Then there was self-awareness, which was disproved in spite of Darwin's original mirror observations:
And a nice test of abstract thinking is meta-cognition:
Chimps: Ability to 'Think About Thinking' Not Limited to Humans
And have episodic memory:
Chimpanzees and orangutans remember distant past events
Next to fall was language. The chimp Washoe laid that one to rest in the 1960s. And then there's Koko the gorilla who recognizes 1000 signs vocabulary and 2000 spoken words. She has an IQ of about 80. Also bonobos have gesture language plus now respond to spoken language with keyboard feedback. It may be simple, but it's language. And even more languages are being discovered:
Prairie dogs' language decoded by scientists
The most literally obvious and vivid tool of man has been fire. The control of fire allowed our gut to decrease in length by about a yard as we began to cook our food and digestion improved. Human resistance to air pollution also emerged over the last million years, an indication that we lived with fire.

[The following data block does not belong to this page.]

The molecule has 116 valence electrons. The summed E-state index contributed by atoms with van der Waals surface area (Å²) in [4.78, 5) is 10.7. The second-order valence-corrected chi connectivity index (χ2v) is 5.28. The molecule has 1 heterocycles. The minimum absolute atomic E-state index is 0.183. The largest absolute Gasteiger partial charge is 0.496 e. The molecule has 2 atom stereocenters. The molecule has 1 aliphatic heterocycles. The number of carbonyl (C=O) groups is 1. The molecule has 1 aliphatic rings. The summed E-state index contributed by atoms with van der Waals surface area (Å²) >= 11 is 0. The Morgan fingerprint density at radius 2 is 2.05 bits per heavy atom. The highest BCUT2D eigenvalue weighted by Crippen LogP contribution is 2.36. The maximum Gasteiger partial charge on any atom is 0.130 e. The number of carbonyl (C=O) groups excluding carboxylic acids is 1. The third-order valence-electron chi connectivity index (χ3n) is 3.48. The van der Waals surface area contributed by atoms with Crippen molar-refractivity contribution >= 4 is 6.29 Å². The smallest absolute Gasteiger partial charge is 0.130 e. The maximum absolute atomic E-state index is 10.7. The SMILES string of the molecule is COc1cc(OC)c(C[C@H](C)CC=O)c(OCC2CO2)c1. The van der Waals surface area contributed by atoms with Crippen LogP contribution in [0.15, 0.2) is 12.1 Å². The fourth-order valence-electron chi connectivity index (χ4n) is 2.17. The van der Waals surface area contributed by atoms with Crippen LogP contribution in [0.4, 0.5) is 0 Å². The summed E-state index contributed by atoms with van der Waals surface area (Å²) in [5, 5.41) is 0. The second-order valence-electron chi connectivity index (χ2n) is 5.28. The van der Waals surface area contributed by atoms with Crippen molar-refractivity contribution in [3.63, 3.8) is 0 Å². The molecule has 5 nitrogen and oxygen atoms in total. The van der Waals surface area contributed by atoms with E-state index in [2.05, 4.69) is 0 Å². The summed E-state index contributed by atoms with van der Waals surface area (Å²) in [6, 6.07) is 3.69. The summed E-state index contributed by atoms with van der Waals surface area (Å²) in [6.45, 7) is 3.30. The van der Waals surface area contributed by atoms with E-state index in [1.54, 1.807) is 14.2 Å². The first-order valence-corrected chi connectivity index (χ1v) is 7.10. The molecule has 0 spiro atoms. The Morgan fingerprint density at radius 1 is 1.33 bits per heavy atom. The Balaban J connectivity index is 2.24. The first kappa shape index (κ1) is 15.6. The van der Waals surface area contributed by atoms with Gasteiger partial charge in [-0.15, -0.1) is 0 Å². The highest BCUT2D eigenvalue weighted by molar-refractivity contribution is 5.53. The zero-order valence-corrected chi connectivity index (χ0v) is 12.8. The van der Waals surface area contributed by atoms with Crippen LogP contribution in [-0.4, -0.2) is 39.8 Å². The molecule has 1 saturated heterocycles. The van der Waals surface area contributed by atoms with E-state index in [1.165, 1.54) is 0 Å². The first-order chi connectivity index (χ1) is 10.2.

Control of fire wasn't just tool use, it was the most exquisite form of tool use. The trick was getting close enough to use the flame but not get burned, and then of course, not letting the fire go out. How many thousands of our ancestors played with fire before we learn to pass on these two tricks? And was this the brain and thumbs at work? Fire was the turning point.
We know of no other primate who developed independent use of fire, (thought some Bonobos have now been trained to do so with a lighter, and even use water to put it out). Man's sustained use of fire is estimated to have begun sometime between a million and 400,000 years ago:
Who Mastered Fire?
Were Early Humans Cooking Their Food a Million Years Ago?